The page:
The story sags a bit during the later parts of Act I, with Mother Superior's vision of a ravaged, abandoned convent being a dramatic interruption. The scene in which she, dead now, is carried off, interrupted by the rings of the unmercifully regular bell from the orchestra pit (and a quickly quenched cell phone), was theatrical and moving; all done behind the semitransparent curtain that opened again for Scene 5. The arch remained in the chapel scene and made more sense behind the semicircle of large candles placed around the Mother Superior's body. Scene 6, in front of the curtain, was moving and witty at once with its contemplations of death by Sister Constance.
Jessica Swink (now Stecklein)
After the introduction before the curtain, Scene 1 was the same as Scene 2 of Act I was. The Chevalier de la Force, Jingma Fan, now seemed a little restricted and nasal in higher vocal altitudes. The continuing interludes kept reminding me of the sea interludes in Peter Grimes (though far shorter and slighter) or even the knee plays from Einstein on the Beach. The Chaplain of the Convent, Patrick Toomey, was fine but on the wobbly side; the new Mother Superior, Madame Lidoine, remained incomprehensible while Jessica Swink's Sister Blanche got better and better. Paul McIlvaine, 1st Commissioner, was convincing in manner and, despite his role, sympathetic. Mother Marie's voice was still small but strong, and if she lacked bombast she more than made up for it with her ability to portray fragile, stoic strength. The short second act ends with the vow of martyrdom, setting the stage for one of the most hair-raising operatic finales.
Act III opens as the nuns are forced to leave the convent in plain clothes (looking cluttered and so much less appealing than in a Carmelite's uniform). Scene 2, same as Act I, Scene 1, takes place at the library of the Marquis de la Force, alas torn up and savaged. Blanche who had—unbeknownst to me but according to the synopsis—run away after the taking of the vow is asked by Mother Marie to join the convent again. Blanche, experiencing the upheavals of the French Revolution all too vividly (her father had met the device prescribed by Dr. Guillotin in 1789 as the most humane form of capital punishment; she also got slapped by her former servants!), declines.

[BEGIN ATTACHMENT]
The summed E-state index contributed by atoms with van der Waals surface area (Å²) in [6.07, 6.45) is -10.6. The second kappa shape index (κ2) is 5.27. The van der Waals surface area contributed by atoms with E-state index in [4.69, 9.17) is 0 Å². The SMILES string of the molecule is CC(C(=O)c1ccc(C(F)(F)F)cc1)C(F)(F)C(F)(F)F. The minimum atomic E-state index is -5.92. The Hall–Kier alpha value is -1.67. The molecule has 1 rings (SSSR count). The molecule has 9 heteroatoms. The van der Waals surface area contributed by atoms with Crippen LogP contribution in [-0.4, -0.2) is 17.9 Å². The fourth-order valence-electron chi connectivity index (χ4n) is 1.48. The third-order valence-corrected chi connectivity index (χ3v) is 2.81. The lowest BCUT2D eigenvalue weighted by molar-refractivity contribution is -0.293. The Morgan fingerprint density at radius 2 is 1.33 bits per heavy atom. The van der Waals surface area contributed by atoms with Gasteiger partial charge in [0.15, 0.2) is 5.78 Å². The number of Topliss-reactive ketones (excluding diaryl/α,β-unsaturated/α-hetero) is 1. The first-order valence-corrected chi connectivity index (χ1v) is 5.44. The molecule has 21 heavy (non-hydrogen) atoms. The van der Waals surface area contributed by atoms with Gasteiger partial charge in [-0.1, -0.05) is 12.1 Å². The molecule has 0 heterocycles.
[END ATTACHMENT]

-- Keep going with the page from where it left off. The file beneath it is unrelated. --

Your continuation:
F.Poulenc, Dialogues des Carmélites,
P.Dervaux / D.Duval, R.Crespin et al.
In his review in the Washington Post, Tim Page was right to claim that this naïve portrayal of religious fanaticism, no matter how nobly inspired, and the religious pervasiveness over the republican and enlightenment ideas that had been a kernel of the revolution can be difficult to take at the same value than, say, before September 11, 2001. That I did not think of this connection while following the opera probably speaks to the performance's success in grabbing my attention. I was, especially after the Puccini horror at Wolf Trap, just delighted by this production, one of the most charming opera performances that I have seen in Washington—and that with a shoestring budget and a troupe that seemed rather randomly thrown together. The applause, partisan perhaps, spotty, generous but short, was more than deserved. This 10-year-old foundation, Opera International, with their now 10th production in Washington pulled a feat off that I would not have believed possible. If they continue in this fashion, especially if they delve into a bit more out of the way repertoire rather than doing the hackneyed "classics" like they did in the past, they will be an attraction to opera neophytes and veterans alike, a distinction very few companies have.